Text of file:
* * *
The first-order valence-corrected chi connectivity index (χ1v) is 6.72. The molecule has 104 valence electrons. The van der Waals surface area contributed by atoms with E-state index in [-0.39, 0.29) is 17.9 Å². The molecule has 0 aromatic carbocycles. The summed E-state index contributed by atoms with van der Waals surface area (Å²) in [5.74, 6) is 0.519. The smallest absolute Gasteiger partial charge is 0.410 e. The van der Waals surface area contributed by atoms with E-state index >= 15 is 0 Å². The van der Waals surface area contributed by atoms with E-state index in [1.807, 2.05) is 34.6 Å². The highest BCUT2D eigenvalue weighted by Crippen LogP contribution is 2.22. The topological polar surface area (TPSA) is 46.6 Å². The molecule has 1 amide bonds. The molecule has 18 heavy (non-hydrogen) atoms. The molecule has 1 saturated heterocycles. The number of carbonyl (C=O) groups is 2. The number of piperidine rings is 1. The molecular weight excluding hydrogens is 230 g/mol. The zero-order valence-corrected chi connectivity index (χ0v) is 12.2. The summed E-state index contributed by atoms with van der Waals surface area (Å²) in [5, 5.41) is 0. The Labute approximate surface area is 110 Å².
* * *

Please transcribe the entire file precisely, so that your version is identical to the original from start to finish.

The first-order valence-corrected chi connectivity index (χ1v) is 6.72. The molecule has 104 valence electrons. The van der Waals surface area contributed by atoms with E-state index in [-0.39, 0.29) is 17.9 Å². The molecule has 0 aromatic carbocycles. The summed E-state index contributed by atoms with van der Waals surface area (Å²) in [5.74, 6) is 0.519. The smallest absolute Gasteiger partial charge is 0.410 e. The van der Waals surface area contributed by atoms with E-state index >= 15 is 0 Å². The van der Waals surface area contributed by atoms with E-state index in [1.807, 2.05) is 34.6 Å². The highest BCUT2D eigenvalue weighted by Crippen LogP contribution is 2.22. The topological polar surface area (TPSA) is 46.6 Å². The molecule has 1 amide bonds. The molecule has 18 heavy (non-hydrogen) atoms. The molecule has 1 saturated heterocycles. The number of carbonyl (C=O) groups is 2. The number of piperidine rings is 1. The molecular weight excluding hydrogens is 230 g/mol. The zero-order valence-corrected chi connectivity index (χ0v) is 12.2. The summed E-state index contributed by atoms with van der Waals surface area (Å²) in [5, 5.41) is 0. The Labute approximate surface area is 110 Å².